Setting language goals for women’s sport

The right tone of conversation about female athletes is among recent guiding principles for gender equality.

From media coverage to banter between parents, considering the way we speak about women in sport is one key way to promote gender equality, Associate Professor Emma Sherry, from Swinburne Business School, has found.

In her work, Sherry has consistently pointed out that sport is a powerful lens through which to look at gender politics.

“It might seem like a really small thing, but the message that derogatory language sends to that football club or community sports organisation is that women are less than men,” she explained. “There are some people in the community that internalise that message, then take it further and treat women differently. In some cases that can end up in physical harm.”

In 2018, Sherry led a group developing a set of principles for the State Government of Victoria on how to promote and evaluate gender equality at sports clubs and recreation centres.

The principles are partly a response to the 2016 Victorian Royal Commission into Family Violence, which heard that one in six Australian women and one in 16 Australian men had been subjected to partner violence. A 2018 bill helped establish the Respect Victoria campaign, which is working to stop violence by looking at culture.

The principles encourage sports organisations to be proactively inclusive. Over the past two years, Victoria has rolled them out in a pilot project with a number of state sport organisations, local government authorities and regional sports assemblies.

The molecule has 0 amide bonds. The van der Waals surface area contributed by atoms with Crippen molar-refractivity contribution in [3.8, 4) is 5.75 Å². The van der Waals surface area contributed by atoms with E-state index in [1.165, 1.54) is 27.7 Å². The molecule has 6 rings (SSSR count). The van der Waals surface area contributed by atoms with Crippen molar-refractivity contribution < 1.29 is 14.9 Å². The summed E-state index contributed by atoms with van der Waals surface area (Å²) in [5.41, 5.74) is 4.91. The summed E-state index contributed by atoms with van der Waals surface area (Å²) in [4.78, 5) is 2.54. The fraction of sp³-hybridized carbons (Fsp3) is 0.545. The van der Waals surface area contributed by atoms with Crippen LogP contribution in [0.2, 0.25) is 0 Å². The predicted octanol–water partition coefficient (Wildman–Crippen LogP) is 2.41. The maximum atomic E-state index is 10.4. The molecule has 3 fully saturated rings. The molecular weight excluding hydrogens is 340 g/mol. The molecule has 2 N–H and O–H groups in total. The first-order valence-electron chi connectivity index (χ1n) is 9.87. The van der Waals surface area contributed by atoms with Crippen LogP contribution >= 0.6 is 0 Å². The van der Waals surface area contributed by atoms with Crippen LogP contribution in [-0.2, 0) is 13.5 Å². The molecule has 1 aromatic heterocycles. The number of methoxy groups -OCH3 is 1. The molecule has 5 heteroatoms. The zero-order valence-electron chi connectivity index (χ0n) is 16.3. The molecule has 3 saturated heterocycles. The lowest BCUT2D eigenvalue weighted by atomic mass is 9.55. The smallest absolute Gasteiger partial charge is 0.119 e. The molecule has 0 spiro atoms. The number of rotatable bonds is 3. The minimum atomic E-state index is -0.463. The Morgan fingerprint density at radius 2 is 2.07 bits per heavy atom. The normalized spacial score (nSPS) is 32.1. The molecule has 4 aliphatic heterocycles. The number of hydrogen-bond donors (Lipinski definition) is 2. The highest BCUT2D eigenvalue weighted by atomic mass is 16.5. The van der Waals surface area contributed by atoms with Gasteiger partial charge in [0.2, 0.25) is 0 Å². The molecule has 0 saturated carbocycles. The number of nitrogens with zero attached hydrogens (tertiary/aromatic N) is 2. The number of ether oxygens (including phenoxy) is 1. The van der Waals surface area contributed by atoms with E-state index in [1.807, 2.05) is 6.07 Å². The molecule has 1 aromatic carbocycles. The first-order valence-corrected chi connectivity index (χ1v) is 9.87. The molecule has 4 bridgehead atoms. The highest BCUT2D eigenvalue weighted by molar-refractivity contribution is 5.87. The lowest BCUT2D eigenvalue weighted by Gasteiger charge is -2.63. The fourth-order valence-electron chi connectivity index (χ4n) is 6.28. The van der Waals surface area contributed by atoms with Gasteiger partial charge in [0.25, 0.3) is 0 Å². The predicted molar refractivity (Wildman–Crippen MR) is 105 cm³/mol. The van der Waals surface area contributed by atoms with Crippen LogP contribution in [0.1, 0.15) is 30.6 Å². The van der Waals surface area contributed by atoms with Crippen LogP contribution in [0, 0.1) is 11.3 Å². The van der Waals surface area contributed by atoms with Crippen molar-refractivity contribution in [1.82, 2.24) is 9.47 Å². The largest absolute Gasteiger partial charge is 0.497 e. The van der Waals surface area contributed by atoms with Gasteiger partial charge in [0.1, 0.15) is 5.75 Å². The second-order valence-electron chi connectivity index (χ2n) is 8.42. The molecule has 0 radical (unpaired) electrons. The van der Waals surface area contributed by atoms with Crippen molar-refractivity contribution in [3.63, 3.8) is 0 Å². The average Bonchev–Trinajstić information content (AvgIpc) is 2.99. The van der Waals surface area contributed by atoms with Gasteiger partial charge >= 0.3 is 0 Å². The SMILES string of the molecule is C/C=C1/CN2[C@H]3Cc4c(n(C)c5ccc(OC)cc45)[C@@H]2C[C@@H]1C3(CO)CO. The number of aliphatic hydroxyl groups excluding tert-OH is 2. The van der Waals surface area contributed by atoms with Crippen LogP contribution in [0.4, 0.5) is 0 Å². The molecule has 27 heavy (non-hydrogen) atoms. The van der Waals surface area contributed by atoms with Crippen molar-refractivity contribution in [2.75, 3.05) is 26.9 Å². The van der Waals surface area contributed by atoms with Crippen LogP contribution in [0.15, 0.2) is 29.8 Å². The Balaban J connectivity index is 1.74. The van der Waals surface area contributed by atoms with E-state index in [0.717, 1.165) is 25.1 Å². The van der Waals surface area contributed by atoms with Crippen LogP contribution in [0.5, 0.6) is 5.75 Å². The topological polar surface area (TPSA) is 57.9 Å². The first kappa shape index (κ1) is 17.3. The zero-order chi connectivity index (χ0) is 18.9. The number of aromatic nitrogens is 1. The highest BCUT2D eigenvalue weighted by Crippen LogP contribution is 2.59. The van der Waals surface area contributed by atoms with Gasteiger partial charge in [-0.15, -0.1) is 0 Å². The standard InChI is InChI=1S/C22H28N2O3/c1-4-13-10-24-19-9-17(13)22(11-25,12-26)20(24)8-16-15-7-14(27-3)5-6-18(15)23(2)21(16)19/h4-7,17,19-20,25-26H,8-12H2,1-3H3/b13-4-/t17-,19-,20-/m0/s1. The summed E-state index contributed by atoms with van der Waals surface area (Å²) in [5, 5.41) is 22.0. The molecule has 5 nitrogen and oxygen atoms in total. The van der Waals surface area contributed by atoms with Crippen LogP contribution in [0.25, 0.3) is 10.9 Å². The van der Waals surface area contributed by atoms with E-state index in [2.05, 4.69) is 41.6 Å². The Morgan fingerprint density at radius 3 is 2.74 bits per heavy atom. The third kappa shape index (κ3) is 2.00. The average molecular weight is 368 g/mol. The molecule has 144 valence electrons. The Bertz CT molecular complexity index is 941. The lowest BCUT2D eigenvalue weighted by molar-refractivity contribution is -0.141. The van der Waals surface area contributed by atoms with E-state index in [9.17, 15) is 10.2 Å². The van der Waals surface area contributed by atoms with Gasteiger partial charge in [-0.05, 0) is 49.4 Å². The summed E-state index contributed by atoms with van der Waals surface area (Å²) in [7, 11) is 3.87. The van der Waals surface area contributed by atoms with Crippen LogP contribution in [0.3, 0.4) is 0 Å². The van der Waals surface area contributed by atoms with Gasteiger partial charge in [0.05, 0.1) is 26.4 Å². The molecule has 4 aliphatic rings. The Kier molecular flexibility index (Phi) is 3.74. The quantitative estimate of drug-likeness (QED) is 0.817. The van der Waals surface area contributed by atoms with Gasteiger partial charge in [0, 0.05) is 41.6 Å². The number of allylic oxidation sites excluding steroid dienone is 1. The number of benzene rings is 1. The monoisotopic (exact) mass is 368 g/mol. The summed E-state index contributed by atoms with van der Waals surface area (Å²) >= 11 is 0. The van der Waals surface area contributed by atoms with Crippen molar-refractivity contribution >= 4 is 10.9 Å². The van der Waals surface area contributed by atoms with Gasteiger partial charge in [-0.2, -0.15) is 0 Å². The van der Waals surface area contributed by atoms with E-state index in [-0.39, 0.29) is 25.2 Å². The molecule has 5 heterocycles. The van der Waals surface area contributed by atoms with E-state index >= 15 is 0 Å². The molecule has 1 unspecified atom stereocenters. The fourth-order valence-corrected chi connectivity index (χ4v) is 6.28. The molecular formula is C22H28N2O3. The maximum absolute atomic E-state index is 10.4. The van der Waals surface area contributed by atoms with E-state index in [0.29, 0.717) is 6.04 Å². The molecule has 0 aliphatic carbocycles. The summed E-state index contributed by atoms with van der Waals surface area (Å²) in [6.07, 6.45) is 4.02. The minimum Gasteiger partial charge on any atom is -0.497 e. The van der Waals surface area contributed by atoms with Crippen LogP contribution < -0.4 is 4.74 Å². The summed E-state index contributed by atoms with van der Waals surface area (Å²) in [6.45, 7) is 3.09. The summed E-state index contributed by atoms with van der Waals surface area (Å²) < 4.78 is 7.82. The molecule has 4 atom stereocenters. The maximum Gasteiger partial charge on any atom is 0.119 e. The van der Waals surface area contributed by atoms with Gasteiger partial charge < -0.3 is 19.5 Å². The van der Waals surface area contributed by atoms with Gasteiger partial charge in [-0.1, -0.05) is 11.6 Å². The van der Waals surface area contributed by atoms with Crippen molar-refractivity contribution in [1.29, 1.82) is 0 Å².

“It’s not a panacea, but I think it creates an environment where people call out bad behaviours and encourage gender equality,” said Sherry.

She has already seen changes, she added. Her previous work had highlighted media images of sporting women in poses that failed to reflect their sporting prowess. Sherry found that female athletes and commentators are also consistently trolled on Twitter.

In 2017, with colleagues from La Trobe University, she tracked how the inaugural season of the women’s Australian Football League was reported in the media and discussed on Twitter. They were waiting for a backlash. Instead, the launch of the women’s league was met with a groundswell of media and public support.

But just two years later, in 2019, Carlton player, Tayla Harris, received a barrage of sexualised and abusive comments after tweeting a photo that captured the superb athleticism of her kicking action. Sherry thought that five or 10 years ago these comments would have just been accepted, but this time people spoke out. “A whole lot of women and men stood up and said ‘back off, she’s just kicking a ball.”

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